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Chaosium Inc.

Designing the new RuneQuest - Part 15

Posted by Michael O'Brien on

By Jeff Richard

The recent Icv2.com article Chaosium returns to its roots with RuneQuest: Roleplaying in Glorantha noted:

"the company is pulling in a lot of star power for the new edition, touting material written by industry veterans Steve Perrin (RuneQuest), Ken Rolston (The Elder Scrolls III: Morrowind), Chris Klug (DragonQuest), and Greg Stafford." 

We have indeed, and it's a privilege to have them part of our design team for the new edition! (Icv2 left out Sandy Petersen, but he's involved too.) 

RuneQuest: Roleplaying in Glorantha (RQG) has quite a different mechanical engine from the earlier Moongoose RuneQuest (MRQ) and its iterations, and part of the reason for that is the different design teams involved in each. 

The Chaosium/Moon Design Publications team (RickNeilMOB and myself) come out of playing and writing for RQ 1/2/3. And we've brought on to our RQG development team people who were involved in the actual design of those RQ1/2/3 rules themselves: Steve PerrinSandy and Greg, and RQ3's "rune czar" Ken Rolston

Over the years each of these eminent designers has done tons of work trying out improvements and refinements (and correcting what they consider to be mistakes in those rules). Much of RQG's design actually derives from work Greg did in the 80s and 90s trying make RQ2 a better fit with Glorantha. A little of that work appeared in what became RQ3, but a LOT of it ended up in Greg's King Arthur Pendragon (KAP). 

We've also been fortunate to be able to draw on folk like Sven Lugar who were involved in those original books, to help answer why certain rules were developed the way they were. 

Other additions to the team are Jason Durall, who of course was the author of the Basic Roleplaying 'Big Gold Book' and has a familiarity with the strengths and weaknesses of the full range of BRP variants, and Chris Klug, who took Sandy's shamanism rules and ran with them, informed by his background as a designer (James Bond 007, DragonQuest 2nd Ed).

So, we like to think we've brought together a top-notch design team for RQG. As everyone on the team saw it, the key features of RuneQuest are:

  • A combat system that is dangerous and largely "intuitive". As a player, you should not need to know how the rules crunch together to be able to say stuff like, "I block Grognar's axe with my shield" or "I try to take cover from their missiles and cast a spell" or "I charge at the broo with my lance while I am on bisonback."
  • An ability system that puts everything important that a player might use to resolve a problem with on the character sheet. Characteristics, abilities, magic etc. You look at your character sheet and you know what you can do.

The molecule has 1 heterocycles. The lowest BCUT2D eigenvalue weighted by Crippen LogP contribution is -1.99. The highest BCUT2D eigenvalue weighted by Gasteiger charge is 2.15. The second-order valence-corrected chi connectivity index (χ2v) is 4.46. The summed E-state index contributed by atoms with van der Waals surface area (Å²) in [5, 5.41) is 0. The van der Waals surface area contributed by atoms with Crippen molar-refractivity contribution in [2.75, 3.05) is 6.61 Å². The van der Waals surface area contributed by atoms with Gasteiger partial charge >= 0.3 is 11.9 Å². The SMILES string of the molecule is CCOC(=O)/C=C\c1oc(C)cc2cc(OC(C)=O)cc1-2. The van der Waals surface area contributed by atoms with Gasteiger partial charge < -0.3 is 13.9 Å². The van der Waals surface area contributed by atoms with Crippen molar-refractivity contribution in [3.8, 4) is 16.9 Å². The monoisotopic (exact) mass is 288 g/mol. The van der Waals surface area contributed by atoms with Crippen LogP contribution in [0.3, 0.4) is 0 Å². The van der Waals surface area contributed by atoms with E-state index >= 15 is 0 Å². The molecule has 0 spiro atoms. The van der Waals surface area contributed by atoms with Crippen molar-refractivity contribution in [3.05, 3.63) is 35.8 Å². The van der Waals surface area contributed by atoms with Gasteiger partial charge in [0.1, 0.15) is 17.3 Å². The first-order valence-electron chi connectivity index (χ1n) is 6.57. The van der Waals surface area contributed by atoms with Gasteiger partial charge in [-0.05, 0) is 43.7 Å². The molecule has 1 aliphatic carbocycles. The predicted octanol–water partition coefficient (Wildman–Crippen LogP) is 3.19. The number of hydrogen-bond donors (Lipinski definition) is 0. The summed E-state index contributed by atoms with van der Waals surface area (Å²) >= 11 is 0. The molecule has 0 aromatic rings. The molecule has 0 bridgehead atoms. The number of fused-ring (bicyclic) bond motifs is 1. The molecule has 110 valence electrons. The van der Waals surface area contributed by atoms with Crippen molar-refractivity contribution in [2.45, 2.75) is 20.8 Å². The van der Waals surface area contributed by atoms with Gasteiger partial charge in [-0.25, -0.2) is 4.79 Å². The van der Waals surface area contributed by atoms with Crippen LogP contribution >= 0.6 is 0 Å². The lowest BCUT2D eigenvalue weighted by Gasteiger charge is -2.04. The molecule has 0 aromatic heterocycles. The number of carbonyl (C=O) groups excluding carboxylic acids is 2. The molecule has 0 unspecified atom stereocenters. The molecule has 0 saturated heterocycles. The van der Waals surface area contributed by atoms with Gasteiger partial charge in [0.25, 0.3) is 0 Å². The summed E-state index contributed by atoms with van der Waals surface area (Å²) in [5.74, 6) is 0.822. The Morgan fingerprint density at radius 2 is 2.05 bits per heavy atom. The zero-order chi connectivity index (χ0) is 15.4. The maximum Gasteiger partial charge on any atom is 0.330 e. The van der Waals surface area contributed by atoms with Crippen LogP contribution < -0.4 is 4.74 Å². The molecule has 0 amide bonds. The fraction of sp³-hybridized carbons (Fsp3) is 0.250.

We widely agreed that RQ2 was mostly "not broken" - its main weak points were: 

  • how Rune Magic was obtained (one use pre-chosen spells acted as a disincentive towards it use and meant that nifty color spells were rarely used)
  • the disconnect between Initiate and Rune Master
  • social interactions 

It also thoroughly lacked guidance for handling heroquests and heroes. 

The passions and traits of KAP were actually originally developed for RQ2, as part of a project Greg was working on called 'The Dragon Pass Campaign'. This was never published, but became one of the secret foundational documents for KAP, the Epic system (another attempt to write RPG rules for Glorantha), and the King of Dragon Pass computer game. It has also greatly influenced HeroQuest Glorantha. For RQG, the gestalt moment for us was realising that Runes easily double for traits and are actual more manageable than the KAP traits.

Additionally, we built the RQG rules with one setting and one setting only in mind - Glorantha. That means any pretense of having a "generic magic system" could be thrown away. That also meant we could use Gloranthan Runes rather than generically applicable traits. We don't pretend that worship of Odin functions mechanically anything like a Gloranthan cult, or that the RQ combat system needs to accommodate widespread use of modern or futurist firearms.

In short RQG is intended to be the best iteration of the original designers' vision of RuneQuest, updated and improved, and back in its original setting. Everyone on the team is very proud of the result. It is a very different rules system from MRQ1/2/Mythras, which had a different set of design goals and an entirely different design team. While the RQ6/Mythras generic rule set does what it does very well, and shares some DNA, we found it wasn't the fit we wanted for Roleplaying in Glorantha.

[character artwork by Roman Kisiyov is from the forthcoming RuneQuest Quickstart]

  • RuneQuest
  • RQ
  • RQG